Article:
RICHMOND, Va. (WUSA) - A victory in Virginia on Friday for abortion rights supporters. The Virginia Board of Health eliminated the most hotly contested provision in the state's new abortion clinic regulations, which critics argued would force most of the clinics to close.
The board voted 7-4 to strike a requirement that existing clinics meet the same strict building standards as new hospital construction. Only newly constructed clinics would be held to those standards.
Critics have argued the regulations could force the closure of most of the 20 clinics that have applied for a license.
The board ignored the advice of the attorney general's office, which said the 2011 law requiring the regulations mandates the tougher standards.
Outside before the meeting, a few hundred protestors shouted and stood silent expressing their opposition to new abortion clinic regulations expected to be approved by the Virginia Department of Health today.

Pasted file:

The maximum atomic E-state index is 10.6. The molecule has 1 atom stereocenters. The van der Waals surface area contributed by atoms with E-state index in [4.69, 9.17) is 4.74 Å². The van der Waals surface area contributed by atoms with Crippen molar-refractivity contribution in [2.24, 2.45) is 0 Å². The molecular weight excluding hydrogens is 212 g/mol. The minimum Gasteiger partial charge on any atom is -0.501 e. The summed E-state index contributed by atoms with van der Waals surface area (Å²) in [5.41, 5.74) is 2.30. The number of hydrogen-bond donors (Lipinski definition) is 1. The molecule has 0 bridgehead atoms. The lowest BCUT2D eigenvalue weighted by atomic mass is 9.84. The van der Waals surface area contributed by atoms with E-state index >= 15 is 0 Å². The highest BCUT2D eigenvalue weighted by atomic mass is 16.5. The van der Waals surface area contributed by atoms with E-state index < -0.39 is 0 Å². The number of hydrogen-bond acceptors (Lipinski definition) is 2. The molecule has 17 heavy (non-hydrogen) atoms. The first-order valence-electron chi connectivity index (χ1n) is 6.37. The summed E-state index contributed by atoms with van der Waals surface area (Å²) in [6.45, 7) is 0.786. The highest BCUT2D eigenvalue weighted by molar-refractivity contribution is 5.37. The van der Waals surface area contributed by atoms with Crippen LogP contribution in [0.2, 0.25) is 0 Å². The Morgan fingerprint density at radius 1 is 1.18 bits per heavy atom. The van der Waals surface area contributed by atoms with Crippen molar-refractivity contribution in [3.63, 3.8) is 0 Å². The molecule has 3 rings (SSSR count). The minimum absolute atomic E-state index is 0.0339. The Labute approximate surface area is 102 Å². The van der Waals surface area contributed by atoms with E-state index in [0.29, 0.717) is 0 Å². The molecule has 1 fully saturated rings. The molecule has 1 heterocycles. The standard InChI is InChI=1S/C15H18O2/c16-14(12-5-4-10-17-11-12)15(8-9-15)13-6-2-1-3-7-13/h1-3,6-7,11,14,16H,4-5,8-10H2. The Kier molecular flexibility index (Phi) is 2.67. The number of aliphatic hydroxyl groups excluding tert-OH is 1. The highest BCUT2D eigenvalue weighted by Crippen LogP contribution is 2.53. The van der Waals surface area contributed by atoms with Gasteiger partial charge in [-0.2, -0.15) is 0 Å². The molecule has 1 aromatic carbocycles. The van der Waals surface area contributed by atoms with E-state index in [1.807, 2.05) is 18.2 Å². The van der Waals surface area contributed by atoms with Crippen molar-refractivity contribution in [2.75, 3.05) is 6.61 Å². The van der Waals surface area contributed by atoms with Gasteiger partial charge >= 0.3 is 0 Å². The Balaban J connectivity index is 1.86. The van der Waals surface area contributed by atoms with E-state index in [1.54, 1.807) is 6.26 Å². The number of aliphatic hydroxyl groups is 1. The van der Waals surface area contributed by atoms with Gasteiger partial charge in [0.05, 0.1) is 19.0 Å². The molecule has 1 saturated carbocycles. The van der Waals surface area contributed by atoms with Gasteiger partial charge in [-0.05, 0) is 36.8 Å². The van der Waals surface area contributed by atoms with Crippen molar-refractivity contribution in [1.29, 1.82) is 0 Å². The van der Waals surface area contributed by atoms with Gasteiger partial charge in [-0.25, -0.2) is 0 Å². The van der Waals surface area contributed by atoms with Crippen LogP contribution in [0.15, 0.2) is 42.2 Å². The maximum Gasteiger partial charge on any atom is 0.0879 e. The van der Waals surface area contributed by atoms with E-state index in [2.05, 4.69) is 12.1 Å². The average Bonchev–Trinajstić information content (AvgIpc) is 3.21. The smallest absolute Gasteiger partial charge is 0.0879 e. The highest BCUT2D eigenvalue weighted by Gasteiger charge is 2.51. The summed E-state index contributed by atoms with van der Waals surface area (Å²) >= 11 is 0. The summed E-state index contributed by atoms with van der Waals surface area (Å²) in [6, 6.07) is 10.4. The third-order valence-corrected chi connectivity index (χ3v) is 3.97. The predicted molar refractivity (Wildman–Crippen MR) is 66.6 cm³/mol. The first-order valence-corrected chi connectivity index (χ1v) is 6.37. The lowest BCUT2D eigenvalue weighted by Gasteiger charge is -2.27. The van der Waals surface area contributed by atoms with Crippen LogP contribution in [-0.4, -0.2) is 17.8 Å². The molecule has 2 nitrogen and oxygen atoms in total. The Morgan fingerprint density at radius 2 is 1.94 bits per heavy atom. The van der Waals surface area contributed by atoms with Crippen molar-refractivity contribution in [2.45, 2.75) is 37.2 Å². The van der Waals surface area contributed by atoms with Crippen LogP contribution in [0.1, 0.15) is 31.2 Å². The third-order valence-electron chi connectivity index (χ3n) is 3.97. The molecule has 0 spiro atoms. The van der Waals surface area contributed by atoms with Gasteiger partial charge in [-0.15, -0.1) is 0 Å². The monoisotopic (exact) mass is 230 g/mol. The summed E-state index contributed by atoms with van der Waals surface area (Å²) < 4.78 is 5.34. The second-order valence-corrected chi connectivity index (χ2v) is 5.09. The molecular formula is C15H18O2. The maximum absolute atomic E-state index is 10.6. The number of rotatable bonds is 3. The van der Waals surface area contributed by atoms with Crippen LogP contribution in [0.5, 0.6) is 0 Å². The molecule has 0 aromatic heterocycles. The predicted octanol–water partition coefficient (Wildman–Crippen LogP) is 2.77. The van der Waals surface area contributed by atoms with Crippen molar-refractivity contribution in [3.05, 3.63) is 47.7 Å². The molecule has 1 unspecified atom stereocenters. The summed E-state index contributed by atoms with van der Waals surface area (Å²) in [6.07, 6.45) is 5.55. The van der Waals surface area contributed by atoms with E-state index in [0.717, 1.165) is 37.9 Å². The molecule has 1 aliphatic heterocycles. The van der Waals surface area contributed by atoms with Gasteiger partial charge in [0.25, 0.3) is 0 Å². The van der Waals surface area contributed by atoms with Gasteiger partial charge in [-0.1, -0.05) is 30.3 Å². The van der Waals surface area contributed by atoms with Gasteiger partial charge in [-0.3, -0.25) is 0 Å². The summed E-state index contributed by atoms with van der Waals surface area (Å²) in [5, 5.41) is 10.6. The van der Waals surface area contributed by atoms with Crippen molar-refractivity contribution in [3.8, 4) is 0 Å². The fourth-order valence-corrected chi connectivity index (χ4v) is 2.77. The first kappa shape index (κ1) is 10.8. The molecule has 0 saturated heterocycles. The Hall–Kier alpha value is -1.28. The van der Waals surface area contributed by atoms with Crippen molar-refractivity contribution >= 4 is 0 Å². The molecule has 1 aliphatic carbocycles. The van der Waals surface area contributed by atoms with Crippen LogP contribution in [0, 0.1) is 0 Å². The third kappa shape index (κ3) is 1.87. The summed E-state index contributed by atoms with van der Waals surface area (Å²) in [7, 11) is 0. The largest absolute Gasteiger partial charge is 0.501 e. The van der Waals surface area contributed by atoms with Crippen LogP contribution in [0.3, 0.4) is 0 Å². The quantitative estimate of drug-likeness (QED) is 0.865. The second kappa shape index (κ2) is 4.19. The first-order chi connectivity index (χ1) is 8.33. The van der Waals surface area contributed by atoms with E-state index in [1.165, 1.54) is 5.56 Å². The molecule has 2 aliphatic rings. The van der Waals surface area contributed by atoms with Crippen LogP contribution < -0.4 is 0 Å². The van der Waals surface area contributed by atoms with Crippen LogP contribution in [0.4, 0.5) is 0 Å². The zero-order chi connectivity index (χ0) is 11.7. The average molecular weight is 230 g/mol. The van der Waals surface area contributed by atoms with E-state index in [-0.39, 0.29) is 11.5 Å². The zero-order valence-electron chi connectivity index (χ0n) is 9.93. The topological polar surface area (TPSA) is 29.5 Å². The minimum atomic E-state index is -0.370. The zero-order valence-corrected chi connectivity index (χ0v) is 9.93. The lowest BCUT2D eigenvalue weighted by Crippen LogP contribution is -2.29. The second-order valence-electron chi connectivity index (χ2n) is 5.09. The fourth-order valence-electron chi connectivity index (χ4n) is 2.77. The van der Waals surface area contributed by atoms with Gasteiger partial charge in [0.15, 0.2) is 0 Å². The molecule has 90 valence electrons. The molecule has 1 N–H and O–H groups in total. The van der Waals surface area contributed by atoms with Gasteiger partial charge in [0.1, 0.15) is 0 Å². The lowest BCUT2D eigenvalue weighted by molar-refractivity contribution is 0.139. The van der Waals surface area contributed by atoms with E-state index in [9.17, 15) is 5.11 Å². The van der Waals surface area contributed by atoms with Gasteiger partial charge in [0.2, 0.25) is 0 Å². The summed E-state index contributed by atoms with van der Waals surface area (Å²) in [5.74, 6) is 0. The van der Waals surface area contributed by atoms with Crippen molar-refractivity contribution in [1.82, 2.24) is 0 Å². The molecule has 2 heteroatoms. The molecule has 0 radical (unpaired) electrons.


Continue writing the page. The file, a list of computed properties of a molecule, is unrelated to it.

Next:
Dozens of people, including four doctors opposed to the new recommendations, told the board that they're not medically necessary, and approving them would put politics over science.
They said the most onerous measure requiring extensive and expensive structural changes, such as wider hallways, and larger exam rooms could put clinics out of business, and healthcare out of reach for thousands of low income women.
One neurologist pointed out that other types of practitioners, such as himself, plastic surgeons, ophthalmologists and gastroentologists perform more invasive procedures than first trimester abortions, yet do not face such regulations.
Board members then began a heated discussion about their duty and whether they had to take the advice of Attorney General Ken Cucinelli.
After a tough fight, the board voted 7 to 4 to approve an amendment that grandfathers in all the existing facilities.
It's unclear if the regulations and the amendment that the board voted on Friday will make their way into law. These now go back to the executive branch, including the Governor and Attorney General Ken Cuchinellli, who may not be in favor of the amendment.
Then there's a six-day public comment period, and back here to board, so it's still up in their air.